This post is to commend Matt for his message of hope and wish him well as he faces one of the toughest decisions of his life…

Matt, do whatever your heart tells you to do… It’s gotten you this far already… Don’t stop now…

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How The Mets Almost Derailed The Career Of Juan Lagares Fri, 16 Aug 2013 12:17:06 +0000 juan lagares

In a chat for ESPN Insider, baseball analyst Keith Law fielded a couple of questions about the Mets including one on Juan Lagares.

Keith Law: Pretty darn good defender, better than I’d ever heard (never saw him before he reached the majors). He was 10th on my Mets prospect rankings before 2012, so he was on the radar, but spent about a decade in Savannah before he finally hit enough to move up the ladder.

Joe D: Law is right in that Lagares spent a ton of time in Savannah that included one full season and parts of three others, but there is a backstory to this that needs to be told. At the age of 17, Lagares was playing shortstop for the Mets’ Dominican Summer League. The following season at 18, he was skipped three levels (GCL, Kingsport, Brooklyn) and began the year in Single-A Savannah – a jump that he was clearly not ready for, and he was the youngest player in the league. Apparently Tony Bernazard, who made that call, was bent on rushing this raw talent up the food chain as quickly as he could. It was a bad call. Lagares remained in Savannah for the entire season and batted a disappointing .210/.262/.317 in 304 plate appearances.

In 2008 and 2009, Lagares was now being tossed all over the place, making stops at the Gulf Coast League (Rookie Ball), Brooklyn (Low-A) and eventually two more stopovers in Savannah. By the time he was ready to be promoted to Advanced-A St. Lucie, the decision was made to convert him from a shortstop to an outfielder because he was being blocked by Jose Reyes. He started a fourth season at Savannah being tested at all three outfield positions where they decided he was best suited for center field.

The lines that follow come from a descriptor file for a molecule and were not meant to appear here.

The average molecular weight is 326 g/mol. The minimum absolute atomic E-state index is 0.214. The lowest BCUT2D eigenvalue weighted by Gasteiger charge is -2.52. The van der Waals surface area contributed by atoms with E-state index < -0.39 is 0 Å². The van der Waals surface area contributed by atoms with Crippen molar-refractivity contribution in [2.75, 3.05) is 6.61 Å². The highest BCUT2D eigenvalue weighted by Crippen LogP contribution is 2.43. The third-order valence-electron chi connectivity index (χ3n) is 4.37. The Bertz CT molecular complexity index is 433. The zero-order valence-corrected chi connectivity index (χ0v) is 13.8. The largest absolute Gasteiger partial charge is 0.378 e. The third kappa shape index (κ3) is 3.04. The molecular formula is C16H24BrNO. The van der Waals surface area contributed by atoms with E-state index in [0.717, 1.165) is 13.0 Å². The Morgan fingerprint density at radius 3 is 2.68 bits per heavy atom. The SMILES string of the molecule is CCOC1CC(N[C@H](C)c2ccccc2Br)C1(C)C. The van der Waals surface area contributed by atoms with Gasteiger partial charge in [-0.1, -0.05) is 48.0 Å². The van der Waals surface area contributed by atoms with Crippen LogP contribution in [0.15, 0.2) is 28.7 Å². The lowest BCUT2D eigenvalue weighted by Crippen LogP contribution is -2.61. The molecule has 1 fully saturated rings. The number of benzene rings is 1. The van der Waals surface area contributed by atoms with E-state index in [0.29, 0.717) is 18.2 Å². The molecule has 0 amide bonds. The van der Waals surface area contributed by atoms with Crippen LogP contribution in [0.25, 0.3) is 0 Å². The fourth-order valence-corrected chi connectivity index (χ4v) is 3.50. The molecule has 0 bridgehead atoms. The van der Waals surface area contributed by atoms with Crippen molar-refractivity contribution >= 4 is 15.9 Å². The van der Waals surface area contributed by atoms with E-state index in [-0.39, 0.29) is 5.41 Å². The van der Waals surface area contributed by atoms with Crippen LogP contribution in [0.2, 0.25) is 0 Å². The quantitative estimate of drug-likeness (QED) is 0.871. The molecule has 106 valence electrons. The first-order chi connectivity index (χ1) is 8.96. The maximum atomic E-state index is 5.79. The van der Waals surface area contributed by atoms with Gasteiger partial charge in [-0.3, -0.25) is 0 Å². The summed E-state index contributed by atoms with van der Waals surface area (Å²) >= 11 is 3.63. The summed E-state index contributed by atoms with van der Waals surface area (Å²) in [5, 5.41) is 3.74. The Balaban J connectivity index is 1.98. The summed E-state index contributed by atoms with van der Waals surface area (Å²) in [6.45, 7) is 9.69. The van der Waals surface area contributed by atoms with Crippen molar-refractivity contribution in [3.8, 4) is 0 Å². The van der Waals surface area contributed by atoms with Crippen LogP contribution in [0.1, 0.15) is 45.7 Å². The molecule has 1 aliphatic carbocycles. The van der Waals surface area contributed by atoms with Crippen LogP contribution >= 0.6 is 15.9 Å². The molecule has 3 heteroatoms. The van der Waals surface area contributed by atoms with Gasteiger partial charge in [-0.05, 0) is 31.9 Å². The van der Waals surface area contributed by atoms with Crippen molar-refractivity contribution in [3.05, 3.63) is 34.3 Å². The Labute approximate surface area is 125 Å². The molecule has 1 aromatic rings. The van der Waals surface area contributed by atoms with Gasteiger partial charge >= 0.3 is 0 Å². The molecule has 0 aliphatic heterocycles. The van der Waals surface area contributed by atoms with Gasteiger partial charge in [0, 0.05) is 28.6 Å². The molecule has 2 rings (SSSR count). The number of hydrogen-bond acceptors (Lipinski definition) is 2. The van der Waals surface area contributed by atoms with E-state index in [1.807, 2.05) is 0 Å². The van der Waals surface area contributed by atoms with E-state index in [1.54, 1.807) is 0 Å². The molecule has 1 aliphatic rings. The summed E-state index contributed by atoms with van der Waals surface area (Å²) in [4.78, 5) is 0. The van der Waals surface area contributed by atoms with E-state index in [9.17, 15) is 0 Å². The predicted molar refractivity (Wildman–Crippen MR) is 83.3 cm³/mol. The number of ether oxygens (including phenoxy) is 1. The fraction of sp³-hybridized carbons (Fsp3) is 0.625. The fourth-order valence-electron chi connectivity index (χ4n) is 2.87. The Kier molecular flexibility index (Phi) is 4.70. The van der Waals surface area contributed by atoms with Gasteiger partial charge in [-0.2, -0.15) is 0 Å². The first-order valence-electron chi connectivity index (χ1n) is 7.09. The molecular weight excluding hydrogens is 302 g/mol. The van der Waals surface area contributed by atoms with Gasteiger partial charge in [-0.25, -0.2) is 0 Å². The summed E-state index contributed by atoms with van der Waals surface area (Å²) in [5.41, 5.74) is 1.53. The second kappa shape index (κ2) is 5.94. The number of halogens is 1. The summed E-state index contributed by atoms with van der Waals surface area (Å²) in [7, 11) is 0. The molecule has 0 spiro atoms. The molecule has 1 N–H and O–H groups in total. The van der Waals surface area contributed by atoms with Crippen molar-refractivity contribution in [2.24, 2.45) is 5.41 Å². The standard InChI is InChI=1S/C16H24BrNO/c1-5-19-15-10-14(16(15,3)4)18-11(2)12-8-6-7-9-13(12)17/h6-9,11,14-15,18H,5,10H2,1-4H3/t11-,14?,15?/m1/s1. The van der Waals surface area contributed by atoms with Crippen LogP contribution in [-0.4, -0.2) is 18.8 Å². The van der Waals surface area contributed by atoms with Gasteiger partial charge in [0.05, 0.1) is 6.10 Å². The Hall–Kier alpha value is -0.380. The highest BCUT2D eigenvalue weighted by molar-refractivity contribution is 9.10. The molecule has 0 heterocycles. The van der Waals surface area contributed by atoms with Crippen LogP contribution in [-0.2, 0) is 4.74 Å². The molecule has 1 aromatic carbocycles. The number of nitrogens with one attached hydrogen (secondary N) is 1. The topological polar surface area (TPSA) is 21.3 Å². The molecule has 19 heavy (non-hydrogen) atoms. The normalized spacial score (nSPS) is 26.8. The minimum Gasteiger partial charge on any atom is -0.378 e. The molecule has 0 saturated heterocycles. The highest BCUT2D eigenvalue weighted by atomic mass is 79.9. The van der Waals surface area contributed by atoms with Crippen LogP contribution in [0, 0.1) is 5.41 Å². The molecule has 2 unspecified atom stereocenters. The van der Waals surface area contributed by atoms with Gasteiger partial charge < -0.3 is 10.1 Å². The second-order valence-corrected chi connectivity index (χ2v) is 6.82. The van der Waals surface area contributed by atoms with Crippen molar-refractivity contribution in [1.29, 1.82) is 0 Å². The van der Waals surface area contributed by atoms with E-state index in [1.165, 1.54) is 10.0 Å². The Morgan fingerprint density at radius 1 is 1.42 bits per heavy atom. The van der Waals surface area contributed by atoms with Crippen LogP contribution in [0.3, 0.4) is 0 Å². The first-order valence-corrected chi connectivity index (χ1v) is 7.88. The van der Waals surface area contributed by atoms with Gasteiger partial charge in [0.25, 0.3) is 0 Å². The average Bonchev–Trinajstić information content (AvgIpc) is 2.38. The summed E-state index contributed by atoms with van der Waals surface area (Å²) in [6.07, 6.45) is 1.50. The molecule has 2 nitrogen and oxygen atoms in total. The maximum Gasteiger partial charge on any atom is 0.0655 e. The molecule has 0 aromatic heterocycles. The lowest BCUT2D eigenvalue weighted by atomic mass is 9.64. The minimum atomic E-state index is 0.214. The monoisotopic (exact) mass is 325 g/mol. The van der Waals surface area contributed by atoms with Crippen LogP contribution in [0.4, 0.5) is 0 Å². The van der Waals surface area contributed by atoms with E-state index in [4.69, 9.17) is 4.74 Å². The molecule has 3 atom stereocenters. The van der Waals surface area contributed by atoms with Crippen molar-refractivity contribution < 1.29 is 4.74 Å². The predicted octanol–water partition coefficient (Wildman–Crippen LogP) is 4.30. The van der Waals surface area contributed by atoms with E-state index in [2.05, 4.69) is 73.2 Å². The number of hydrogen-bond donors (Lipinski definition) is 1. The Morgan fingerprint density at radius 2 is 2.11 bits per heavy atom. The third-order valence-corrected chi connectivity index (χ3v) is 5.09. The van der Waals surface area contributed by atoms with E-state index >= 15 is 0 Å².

Ironically, he’d be moved to a corner outfield position once Matt den Dekker came along, even though many outside the organization believed Lagares was the more superior center fielder.

Lagares was mishandled almost from the very beginning and it proved to be an impingement to his development and stunted his ability to have a smooth and natural progression through the system.

In 2011, Lagares finally had his breakthrough season and batted .338/.380/.494 for Advanced-A St. Lucie and then after a promotion to Double-A Binghamton he actually improved, posting a .370/.391/.512 slash in 170 plate appearances. The rest as they say, is history.

Since his promotion to the majors in April of this season, Lagares has enjoyed steady growth at the plate and has made adjustments along the way while working with hitting coach Dave Hudgens.

After batting .234/.255/.340 in sporadic play that included week-long stretches on the bench, Lagares has finally cemented himself as the Mets regular centerfielder and he has responded with a .294/.336/.500 showing in the second half. As an everyday player and fixture in the lineup he even earned himself a National League Player of the Week honor in late July – a month that saw him post a team best .937 OPS.